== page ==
As I mentioned last week, I had the good fortune to attend the LMA’s 2014 Leadership Conference, which was a whirlwind of sessions and networking. I was able to meet some great people, and really get down to brass tacks for planning for next year (LOTS of exciting things to come!).
But in among the planning and networking, we also had a couple of leadership sessions, which were incredibly valuable. I took away some great information, that I hope to be able to incorporate both in my work with the LMA as well as with my clients (ILN Specialty Groups, I’m looking at you).
So today’s Two for Tuesday involves leadership lessons I gained from last week’s conference, and some tips on how to use them.
Lesson One: Play to Your Strengths
Prior to the conference, we’d all taken a strengths assessment test called StrengthsFinder, which provided each of us with five themes and what makes us stand out within each of those themes (more on my results later). On the first afternoon then, we welcomed Alycia Sutor of Akina Corporation, who walked us through how these strengths can lead to creating great teams.
One of the key takeaways that I took from this session is that we focus too much on improving weakness – 61% of people believe that we grow the most in areas of greatest weakness. That’s why we address weakness in performance reviews and ask people to change or strengthen those areas.
But Alycia used the example of speed reading to illustrate that we actually grow the most in our areas of greatest strength – a group of people was going to take a speed reading course. Before the course, they were all tested, and those who were below-average speed readers could read 85 words a minute, while those who were strong in that area could read 300 words a minute.
If the idea that we grow most in our areas of weakness is true, we’d expect that following the course, those who were below-average would have the greatest percentage of improvement. But that’s not what happens. The below-average speed readers improved to 134 words a minute (50% improvement) – it’s better, so that shows that it is possible to somewhat strengthen areas of weakness.
Where we see the greatest improvement though is among those who were already strong speed readers – they improved to 1,800 words a minute. That’s a 600% improvement.
So in order to be a good team builder and leader, it’s helpful to be able to understand the strengths of each of your team members, and be able to foster those. This doesn’t just hold true for teams, by the way, but also one-on-one – it can be extremely useful to understand our clients and what their strengths are, so that we can identify what drives them.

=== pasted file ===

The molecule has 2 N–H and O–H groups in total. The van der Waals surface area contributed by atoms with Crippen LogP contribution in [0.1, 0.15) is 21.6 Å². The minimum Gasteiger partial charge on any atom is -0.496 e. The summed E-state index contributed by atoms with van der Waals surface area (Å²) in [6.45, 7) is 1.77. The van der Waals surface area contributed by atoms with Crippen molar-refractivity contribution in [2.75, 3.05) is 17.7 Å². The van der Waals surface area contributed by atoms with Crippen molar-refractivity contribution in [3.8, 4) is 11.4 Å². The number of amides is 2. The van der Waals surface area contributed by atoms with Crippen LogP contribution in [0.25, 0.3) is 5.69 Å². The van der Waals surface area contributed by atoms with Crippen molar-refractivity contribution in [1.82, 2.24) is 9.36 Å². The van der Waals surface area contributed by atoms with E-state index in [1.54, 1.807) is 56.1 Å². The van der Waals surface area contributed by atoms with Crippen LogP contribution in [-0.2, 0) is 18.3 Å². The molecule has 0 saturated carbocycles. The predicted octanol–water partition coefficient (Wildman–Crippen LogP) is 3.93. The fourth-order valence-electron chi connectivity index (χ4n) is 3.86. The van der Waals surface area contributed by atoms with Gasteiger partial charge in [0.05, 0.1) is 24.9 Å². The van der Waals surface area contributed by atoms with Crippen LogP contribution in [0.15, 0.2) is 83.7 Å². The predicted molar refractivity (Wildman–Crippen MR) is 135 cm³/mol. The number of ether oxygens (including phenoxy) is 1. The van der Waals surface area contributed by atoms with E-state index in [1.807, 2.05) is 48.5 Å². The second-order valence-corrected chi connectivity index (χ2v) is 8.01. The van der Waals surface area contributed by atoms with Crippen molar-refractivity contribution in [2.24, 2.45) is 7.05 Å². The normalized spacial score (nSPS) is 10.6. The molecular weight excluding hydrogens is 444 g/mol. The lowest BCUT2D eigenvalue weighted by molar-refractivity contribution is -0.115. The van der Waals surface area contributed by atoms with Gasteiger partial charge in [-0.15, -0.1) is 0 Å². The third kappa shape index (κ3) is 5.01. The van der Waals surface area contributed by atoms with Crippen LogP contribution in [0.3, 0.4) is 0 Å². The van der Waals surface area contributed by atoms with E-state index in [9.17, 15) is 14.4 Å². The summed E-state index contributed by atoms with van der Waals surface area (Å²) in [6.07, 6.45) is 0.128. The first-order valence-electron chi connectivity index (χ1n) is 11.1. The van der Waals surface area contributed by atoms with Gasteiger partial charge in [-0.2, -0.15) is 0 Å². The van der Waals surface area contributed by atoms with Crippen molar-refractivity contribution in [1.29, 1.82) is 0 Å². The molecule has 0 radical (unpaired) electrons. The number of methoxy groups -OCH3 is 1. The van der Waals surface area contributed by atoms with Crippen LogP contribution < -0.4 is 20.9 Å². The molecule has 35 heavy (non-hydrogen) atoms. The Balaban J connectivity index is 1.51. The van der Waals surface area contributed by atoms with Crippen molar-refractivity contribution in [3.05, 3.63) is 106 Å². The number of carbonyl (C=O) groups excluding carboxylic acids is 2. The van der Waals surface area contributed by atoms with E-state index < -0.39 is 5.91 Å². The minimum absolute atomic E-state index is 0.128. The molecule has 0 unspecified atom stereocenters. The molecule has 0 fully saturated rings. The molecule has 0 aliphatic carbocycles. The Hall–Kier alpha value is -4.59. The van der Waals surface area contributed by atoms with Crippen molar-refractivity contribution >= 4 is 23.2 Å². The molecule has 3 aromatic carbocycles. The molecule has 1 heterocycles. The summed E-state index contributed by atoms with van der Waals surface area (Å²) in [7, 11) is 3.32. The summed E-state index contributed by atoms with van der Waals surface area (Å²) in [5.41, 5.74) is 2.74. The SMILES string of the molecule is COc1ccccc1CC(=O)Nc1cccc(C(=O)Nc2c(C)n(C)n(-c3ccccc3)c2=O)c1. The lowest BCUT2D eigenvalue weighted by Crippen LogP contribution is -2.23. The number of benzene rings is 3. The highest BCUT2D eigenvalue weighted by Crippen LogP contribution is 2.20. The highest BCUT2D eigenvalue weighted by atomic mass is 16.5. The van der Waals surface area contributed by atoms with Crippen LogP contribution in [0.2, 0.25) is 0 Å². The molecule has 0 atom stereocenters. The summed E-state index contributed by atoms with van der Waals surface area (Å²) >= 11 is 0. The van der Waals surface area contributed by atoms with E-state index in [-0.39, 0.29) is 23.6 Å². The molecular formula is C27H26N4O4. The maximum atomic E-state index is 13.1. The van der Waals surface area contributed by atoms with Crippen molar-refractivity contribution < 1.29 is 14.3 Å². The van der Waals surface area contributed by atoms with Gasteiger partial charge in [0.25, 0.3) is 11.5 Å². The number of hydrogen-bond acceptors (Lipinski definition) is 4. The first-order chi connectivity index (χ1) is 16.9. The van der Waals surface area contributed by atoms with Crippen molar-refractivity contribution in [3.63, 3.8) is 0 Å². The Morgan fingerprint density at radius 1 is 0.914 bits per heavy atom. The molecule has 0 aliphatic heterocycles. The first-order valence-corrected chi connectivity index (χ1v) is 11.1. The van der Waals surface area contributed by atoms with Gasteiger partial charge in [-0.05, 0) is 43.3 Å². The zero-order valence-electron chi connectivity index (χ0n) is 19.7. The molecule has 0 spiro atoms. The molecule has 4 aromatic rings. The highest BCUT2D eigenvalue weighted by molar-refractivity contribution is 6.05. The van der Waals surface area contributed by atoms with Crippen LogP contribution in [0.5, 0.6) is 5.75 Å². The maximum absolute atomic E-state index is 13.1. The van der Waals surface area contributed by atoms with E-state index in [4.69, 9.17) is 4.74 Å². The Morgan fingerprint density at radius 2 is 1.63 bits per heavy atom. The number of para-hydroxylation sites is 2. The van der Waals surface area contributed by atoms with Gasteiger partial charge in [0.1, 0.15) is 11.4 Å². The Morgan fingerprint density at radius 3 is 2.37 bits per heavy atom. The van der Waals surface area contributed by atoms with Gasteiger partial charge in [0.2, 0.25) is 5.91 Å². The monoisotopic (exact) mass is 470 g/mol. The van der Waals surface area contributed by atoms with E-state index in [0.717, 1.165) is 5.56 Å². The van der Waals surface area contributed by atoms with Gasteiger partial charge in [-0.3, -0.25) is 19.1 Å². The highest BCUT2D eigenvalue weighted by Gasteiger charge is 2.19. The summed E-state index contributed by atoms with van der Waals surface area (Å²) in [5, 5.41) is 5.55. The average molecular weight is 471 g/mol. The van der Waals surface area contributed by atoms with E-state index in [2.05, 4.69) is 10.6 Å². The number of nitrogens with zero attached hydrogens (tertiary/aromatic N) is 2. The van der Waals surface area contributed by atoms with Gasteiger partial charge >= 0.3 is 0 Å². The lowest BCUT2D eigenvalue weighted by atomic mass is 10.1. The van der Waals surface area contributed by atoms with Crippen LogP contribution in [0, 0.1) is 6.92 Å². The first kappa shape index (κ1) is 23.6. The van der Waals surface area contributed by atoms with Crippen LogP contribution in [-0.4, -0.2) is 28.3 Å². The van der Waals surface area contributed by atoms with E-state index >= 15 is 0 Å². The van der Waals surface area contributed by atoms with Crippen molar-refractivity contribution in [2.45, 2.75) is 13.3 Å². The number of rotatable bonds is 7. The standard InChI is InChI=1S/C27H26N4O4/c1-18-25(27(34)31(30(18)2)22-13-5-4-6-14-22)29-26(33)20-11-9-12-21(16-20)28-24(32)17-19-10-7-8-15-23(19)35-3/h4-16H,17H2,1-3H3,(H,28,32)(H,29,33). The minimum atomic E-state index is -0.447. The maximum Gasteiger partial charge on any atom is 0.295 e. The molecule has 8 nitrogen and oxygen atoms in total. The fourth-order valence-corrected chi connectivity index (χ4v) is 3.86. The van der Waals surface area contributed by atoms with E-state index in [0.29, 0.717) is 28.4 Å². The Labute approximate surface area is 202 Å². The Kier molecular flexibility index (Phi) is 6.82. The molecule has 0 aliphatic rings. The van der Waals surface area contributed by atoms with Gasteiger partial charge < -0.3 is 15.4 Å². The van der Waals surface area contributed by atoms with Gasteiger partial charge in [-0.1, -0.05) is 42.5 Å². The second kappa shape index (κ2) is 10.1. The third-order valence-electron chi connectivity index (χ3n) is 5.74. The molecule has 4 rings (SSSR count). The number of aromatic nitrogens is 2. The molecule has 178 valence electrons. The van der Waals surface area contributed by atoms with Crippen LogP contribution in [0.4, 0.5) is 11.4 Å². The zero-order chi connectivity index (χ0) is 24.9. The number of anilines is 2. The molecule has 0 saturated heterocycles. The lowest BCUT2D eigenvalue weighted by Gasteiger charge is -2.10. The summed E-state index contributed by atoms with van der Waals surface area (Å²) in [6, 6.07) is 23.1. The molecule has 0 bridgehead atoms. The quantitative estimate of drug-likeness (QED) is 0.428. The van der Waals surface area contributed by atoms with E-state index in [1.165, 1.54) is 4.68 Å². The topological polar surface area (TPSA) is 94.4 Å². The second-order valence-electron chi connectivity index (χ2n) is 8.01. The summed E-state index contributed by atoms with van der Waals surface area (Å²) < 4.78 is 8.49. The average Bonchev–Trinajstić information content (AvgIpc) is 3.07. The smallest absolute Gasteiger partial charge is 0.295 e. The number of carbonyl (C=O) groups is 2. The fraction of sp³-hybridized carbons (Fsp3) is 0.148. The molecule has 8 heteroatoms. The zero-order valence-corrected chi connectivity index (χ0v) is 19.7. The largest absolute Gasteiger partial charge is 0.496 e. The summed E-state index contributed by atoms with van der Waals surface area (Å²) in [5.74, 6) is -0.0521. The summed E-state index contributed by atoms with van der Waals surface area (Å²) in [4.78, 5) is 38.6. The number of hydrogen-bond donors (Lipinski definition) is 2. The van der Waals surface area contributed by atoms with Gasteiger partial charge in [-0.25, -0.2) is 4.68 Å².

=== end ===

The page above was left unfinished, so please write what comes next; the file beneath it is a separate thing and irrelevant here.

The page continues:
Alycia provided us with some tips for identifying strengths in others – and we don’t have to all take the StrengthsFinder assessment to do it:
- Ask for strength stories: What is a time that you feel that you did something that you –
- Enjoyed doing
- Did well
- Experienced sense of satisfaction or fulfillment in doing
- Create a lot of "I loved it when…" and "I loathed it when…" examples.
- As a leader, help to identify how you can help others make incremental adjustments to utilize strengths more and lessen time on areas of weakness:
- If you could spend 5% more of your time doing something you love, what could you do that would benefit the team/the department/the firm? OR, how can you grow or strengthen your skills in this area? What do you want to take responsibility to develop and how can I support you?
- If you could spend 5% less of your time doing something you loathe, what would you stop doing? Who else might benefit or love doing that? How can I support or help you?
I love this, because it’s concrete ways that I can use (without requiring my attorneys to complete a strengths assessment of their own) to identify where it is that they fall on the spectrum – this also helps me to identify what their communication style is (which is HUGELY helpful). A quick note on that, thanks to Akina – communication styles are defined by the pace at which a person works and the priority placed on tasks or people. So there are four general communication styles:
|Tasks||Written, ahead of time|
|Relaters||Relaxed||People||Verbal, ahead of time|
|Socializers||Energized||People||Verbal, in the moment, document with written follow up|
|Drivers||Driven||Tasks||Written or Verbal Executive Summary, with more detail available|
Can you guess which one I am?
Identifying communication style, and working with individual clients in THEIR preferred communication can be huge. It takes some work but I’m sure after a while it will feel like second nature. I’m going to be implementing this with my lawyers, and would love to hear any of your success stories on doing the same (or your challenges)!
And as promised, here’s a quick peek at my strengths results (and some brief highlights of each theme):
- Learner: "great desire to learn and want to continuously improve;" "possess the physical and mental endurance needed to spend hours studying, reading, or researching;" "diligence reflects your need to work harder and longer than most people can;" "self-motivated."
- Achiever: "great deal of stamina and work hard;" "strive to complete many tasks prior to their deadlines;" "known as a reliable and dependable person;" "motivated to work diligently;" "instinctively devote yourself to figuring out what makes a person unique and special."
- Responsibility: "psychological ownership of what they say they will do;" "do whatever you can to avoid breaking the promises you made to people;" "reputation for showing care and precision in whatever you do;" "distinct and noticeable attention to detail;" "impelled to do things right."